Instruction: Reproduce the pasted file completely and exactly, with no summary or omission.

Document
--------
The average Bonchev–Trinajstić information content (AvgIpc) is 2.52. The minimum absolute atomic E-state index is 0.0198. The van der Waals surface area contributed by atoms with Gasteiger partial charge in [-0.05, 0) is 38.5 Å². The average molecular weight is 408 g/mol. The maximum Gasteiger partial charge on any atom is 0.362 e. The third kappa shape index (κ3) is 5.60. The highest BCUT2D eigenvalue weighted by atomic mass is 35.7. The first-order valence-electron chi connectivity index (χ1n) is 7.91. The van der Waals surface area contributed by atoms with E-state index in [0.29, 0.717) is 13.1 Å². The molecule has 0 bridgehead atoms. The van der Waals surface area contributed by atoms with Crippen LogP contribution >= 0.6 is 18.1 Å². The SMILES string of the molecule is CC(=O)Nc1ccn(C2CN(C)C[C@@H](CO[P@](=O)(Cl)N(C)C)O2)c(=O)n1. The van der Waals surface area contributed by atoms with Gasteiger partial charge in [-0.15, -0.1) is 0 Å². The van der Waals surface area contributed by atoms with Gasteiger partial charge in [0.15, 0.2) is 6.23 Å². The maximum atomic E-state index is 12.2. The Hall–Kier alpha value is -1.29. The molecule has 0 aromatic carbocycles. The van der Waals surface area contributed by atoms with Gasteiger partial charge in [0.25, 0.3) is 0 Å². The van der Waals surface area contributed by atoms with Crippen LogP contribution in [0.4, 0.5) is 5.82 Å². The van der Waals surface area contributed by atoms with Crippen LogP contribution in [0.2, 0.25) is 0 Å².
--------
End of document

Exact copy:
The average Bonchev–Trinajstić information content (AvgIpc) is 2.52. The minimum absolute atomic E-state index is 0.0198. The van der Waals surface area contributed by atoms with Gasteiger partial charge in [-0.05, 0) is 38.5 Å². The average molecular weight is 408 g/mol. The maximum Gasteiger partial charge on any atom is 0.362 e. The third kappa shape index (κ3) is 5.60. The highest BCUT2D eigenvalue weighted by atomic mass is 35.7. The first-order valence-electron chi connectivity index (χ1n) is 7.91. The van der Waals surface area contributed by atoms with E-state index in [0.29, 0.717) is 13.1 Å². The molecule has 0 bridgehead atoms. The van der Waals surface area contributed by atoms with Crippen LogP contribution >= 0.6 is 18.1 Å². The SMILES string of the molecule is CC(=O)Nc1ccn(C2CN(C)C[C@@H](CO[P@](=O)(Cl)N(C)C)O2)c(=O)n1. The van der Waals surface area contributed by atoms with Gasteiger partial charge in [-0.15, -0.1) is 0 Å². The van der Waals surface area contributed by atoms with Gasteiger partial charge in [0.15, 0.2) is 6.23 Å². The maximum atomic E-state index is 12.2. The Hall–Kier alpha value is -1.29. The molecule has 0 aromatic carbocycles. The van der Waals surface area contributed by atoms with Gasteiger partial charge in [0.25, 0.3) is 0 Å². The van der Waals surface area contributed by atoms with Crippen LogP contribution in [0.4, 0.5) is 5.82 Å². The van der Waals surface area contributed by atoms with Crippen LogP contribution in [0.2, 0.25) is 0 Å².